“I’d take my No.10 over Brazil’s No.10 that’s for sure.”
Those were the words from England manager Phil Neville around eight months ago after he had watched his side beat Brazil 1-0 in a friendly.
He was referring to the goalscorer that day, Chelsea’s Fran Kirby, and her famous counterpart in the yellow of Brazil, six-time World Player of the Year Marta.
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For a manager to talk up their player is hardly a new phenomenon, it’s a tale as old as the game itself, and for Kirby it’s certainly nothing new.

Fran Kirby celebrates scoring against Brazil

Image credit: Getty Images

After all, Neville’s predecessor Mark Sampson labelled her the “Mini-Messi” and there has been a weight of expectation on her shoulders ever since she burst onto the scene as a teenager at Reading.
There was always something about Kirby, something that made you sit up and take notice.
She’s the sort of player with magic in her feet, capable of creating something out of nothing.
It’s a rare gift in football, technique can be trained and honed, but vision, and creativity, they are far harder to master, and often come naturally.
Whether it has been with Reading, Chelsea or with England, Kirby has regularly looked a step ahead of the players around her, but she’s always looking to create chances, be it for herself or her team-mates.

Fran Kirby of England calling for the ball during the International Friendly match between England Women and Denmark Women at the Banks's Stadium, Walsall on Saturday 25th May 2019

Image credit: Getty Images

She has played on the biggest stages in the world and shown that she more than belongs, she owns that arena.
Yet it’s incredible how easily that can all be pushed to one side.
On the eve of the tournament Kirby published an extremely powerful piece with The Players’ Tribune, talking about her depression and coping with the loss of her mother when she was at Reading, that led to her taking a year out of football.
Kirby’s honesty and candid discussion about her grieving throughout her career has been a constant breath of fresh air, a stark reminder that professional athletes go through strife and hardship the same as everyone else.
In a world where Instagram and Facebook lead to bizarre portrayals of people’s lives online Kirby’s brutal honesty about her struggles in the past few years has been a welcome breath of fresh air.
Today more than ever, social pressures are so intense on younger people that it can feel impossible to deal with a traumatic event such as losing a parent.
Just having one person read Kirby’s words, and realise that it is okay to be vulnerable and okay to seek help, makes it worthwhile, that is the power that athletes hold, they can show the way for people struggling with their own issues.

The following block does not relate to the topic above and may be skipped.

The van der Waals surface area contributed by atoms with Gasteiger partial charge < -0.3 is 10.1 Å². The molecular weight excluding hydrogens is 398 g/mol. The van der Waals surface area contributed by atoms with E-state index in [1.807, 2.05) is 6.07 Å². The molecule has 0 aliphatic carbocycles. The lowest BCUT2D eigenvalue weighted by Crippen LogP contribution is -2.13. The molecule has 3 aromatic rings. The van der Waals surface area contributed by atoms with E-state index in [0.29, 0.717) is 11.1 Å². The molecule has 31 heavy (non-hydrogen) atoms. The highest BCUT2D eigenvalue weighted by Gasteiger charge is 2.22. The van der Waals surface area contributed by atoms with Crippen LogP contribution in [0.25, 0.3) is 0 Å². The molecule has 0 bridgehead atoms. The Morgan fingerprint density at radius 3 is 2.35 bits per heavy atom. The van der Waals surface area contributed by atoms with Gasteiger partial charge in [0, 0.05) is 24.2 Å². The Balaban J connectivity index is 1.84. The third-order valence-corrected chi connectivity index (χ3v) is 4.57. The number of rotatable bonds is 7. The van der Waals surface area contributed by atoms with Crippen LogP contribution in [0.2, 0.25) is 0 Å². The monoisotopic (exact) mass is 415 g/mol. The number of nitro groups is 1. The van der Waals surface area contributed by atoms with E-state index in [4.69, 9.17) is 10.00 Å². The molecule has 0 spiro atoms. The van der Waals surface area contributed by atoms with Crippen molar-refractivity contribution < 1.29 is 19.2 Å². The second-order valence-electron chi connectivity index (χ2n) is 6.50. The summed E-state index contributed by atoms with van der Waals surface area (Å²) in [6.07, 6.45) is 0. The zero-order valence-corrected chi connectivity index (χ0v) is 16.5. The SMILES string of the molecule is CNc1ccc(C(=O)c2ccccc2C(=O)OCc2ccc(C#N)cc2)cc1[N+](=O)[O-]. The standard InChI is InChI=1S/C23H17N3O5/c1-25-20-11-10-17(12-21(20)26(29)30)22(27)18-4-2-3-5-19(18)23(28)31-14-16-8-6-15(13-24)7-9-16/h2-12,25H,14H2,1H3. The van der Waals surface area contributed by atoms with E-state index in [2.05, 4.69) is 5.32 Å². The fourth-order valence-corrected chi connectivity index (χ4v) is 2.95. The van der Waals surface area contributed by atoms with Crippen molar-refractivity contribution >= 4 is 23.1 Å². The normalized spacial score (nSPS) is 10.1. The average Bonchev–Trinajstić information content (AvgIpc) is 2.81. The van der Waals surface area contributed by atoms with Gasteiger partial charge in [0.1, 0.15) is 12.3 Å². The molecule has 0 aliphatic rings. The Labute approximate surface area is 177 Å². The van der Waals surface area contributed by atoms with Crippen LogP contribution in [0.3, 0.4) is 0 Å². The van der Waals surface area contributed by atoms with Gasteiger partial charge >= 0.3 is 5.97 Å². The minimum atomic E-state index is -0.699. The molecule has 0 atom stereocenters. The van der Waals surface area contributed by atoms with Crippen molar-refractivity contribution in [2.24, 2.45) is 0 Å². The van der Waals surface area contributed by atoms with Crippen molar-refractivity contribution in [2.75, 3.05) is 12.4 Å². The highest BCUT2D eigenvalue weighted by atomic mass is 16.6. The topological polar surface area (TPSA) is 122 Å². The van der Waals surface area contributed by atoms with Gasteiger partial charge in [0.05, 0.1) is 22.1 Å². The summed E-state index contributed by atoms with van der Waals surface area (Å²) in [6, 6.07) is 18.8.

Just as important have been her calls for equal pay in the women’s game. With so much interest in this World Cup Kirby has rightly used her platform to demand more equality and the FA need to start responding in order to justify the good PR they love to lap up whenever the Lionesses are in town.
This is being touted as the summer which could accelerate women’s football’s already impressive growth, and Kirby has spoken about the potential changes that might bring, a change that might give people like her more of a platform to do good work on a similar vein to what she has done already.
“The girls will be ready for it and we have to accept that’s going to come if we want to achieve what we want to achieve and be world champions.” Kirby told the Guardian.
“We have to be ready for everything that’s going to come with it. It’s exciting times. We want to be the face of women’s football, to encourage young girls to play. If I have to be recognised in the streets to encourage them I’m happy to do that.”
Kirby is unlikely to change, she’ll still go home to her dogs, work hard on her game, and continue to do things that others could merely dream of.
It has been tough since that incredible World Cup debut in 2015, particularly given the amount of injuries she has suffered but as Eurosport expert Carrie Dunn explains, she is more than primed to take over in France.
“Though she has had to recover from irritating injuries, a fully fit Kirby will inhabit that second striker role with aplomb and menace.
“If she is paired with Jodie Taylor - as she was during the Euro 2017 campaign to good effect - they really could produce something special."
Kirby is the spark, the inspiration for her teams, she plays with the freedom required to help make her sides click and she will be imperative for Neville as he plots England’s path to success.
In the absence of Ballon d’Or and Champions League winner Ada Hegerberg, Kirby will be one of a handful of players looking to make their mark on this World Cup, and by doing so make a claim to the Norwegian’s crown at the next awards night.
It won’t be easy, the likes of Lindsey Horan, Vivianne Miedema, Wendie Renard, Lieke Martens, Alex Morgan and Sam Kerr will all have eyes on that prize, but Kirby deserves to be in that discussion as potentially one of the best in the world.
Now is her time, she has remarkable experience for one so young, and she has all the talent in the world. This will be her masterpiece.
-- by Peter Sharland
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